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MAS details information-sharing platform among banks to combat financial crime

Bryan Wu
Bryan Wu • 7 min read
MAS details information-sharing platform among banks to combat financial crime
Together with six banks, MAS aims to strengthen Singapore’s defences against illicit financial activities through the use of Cosmic
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A bill proposing amendments to the Financial Services and Markets Act was read for a second time in Parliament on May 9 to allow information sharing between financial institutions (FIs) on a secure digital platform set up by the Monetary Authority of Singapore (MAS).

In order to combat illicit financial activities, the platform dubbed Cosmic — short for Collaborative Sharing of Money Laundering/Terrorism Financing Information and Cases — will be jointly developed by MAS and six major commercial banks in Singapore.

The banks are DBS D05 -

, OCBC O39 - , UOB U11 - , Standard Chartered Bank, Citibank and HSBC.

The six banks are estimated to represent more than 90% of Singapore’s small and medium enterprises (SME) commercial banking market.

Together with these banks, MAS aims to strengthen Singapore’s defences against money laundering, terrorism financing and the financing of the proliferation of weapons of mass destruction through the use of Cosmic.

The digital platform will initially address three key financial crime risks in commercial banking: the misuse of legal persons, such as the abuse of shell companies; trade-based money laundering; and proliferation financing and the evasion of international sanctions.

See also: OCBC launches accelerated banking career programme for 500 polytechnic students over next three years

In its initial phase, slated to begin in 2H2024, the six banks will be permitted to share information with each other on customers who exhibit multiple red flags indicative of potential illicit activities on a voluntary basis. 

This phase could take up to two years as MAS calibrates operations on the framework.

Subsequently, the central bank says it plans to make some aspects of sharing mandatory and progressively extend Cosmic’s coverage to more focus areas and FIs.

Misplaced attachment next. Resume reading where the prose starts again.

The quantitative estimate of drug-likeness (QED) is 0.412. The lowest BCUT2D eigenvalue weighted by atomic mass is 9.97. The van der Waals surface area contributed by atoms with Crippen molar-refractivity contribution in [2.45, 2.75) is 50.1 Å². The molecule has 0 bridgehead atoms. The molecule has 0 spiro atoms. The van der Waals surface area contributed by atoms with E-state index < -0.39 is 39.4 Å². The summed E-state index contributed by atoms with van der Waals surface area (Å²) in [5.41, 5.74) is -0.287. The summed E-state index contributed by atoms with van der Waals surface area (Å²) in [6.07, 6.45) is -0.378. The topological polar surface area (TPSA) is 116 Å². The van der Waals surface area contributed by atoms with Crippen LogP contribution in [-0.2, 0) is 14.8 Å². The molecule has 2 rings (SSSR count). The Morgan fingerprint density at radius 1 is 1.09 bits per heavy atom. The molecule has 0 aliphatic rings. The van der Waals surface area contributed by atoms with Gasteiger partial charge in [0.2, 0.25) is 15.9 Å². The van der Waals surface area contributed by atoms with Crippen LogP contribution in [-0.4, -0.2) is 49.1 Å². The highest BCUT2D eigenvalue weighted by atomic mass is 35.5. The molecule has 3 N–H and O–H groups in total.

See also: Standard Chartered seeks to grow international banking business; targets double-digit growth for affluent client base

Despite closely supervising and working with financial institutions to strengthen Singapore’s defences against the three key risks, MAS says a remaining weakness in the effective detection of illicit financial flows lies in the inability of FIs to alert each other to unusual activity in their customers’ accounts. 

“Financial criminals exploit these ‘information silos’ by making illicit transactions through a web of accounts in different FIs and moving from one FI to another to avoid detection,” the MAS explains. “By eliminating the information gaps between FIs, it will be easier to detect criminals. A legislative framework will need to be introduced to enable and govern Cosmic.”

Cosmic sharing will also supersede any restrictions on the disclosure of customer information that any written law or contract may impose.

According to HSBC Singapore’s chief compliance officer Jamil Ahmed, Cosmic is a “ground-breaking platform” which will place Singapore as a market leader in the global fight against financial crime. 

“With the launch of Cosmic, Singapore is well positioned to achieve a paradigm shift in how financial institutions, with the appropriate guardrails in place, can securely exchange information to protect Singapore and the global financial system from abuse. This will bolster Singapore’s position as a trusted international financial centre,” says Ahmed.

Safeguards in place

Minister of state for trade and industry Alvin Tan, who read the bill for the second time, emphasised that participant FIs would only be permitted to use Cosmic for the sharing of customer information in the detection or prevention of financial crimes.

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Customers must exhibit multiple “red flags” that indicate potential financial crime concerns and meet stipulated “objective thresholds” before their information is shared across participant FIs, says Tan.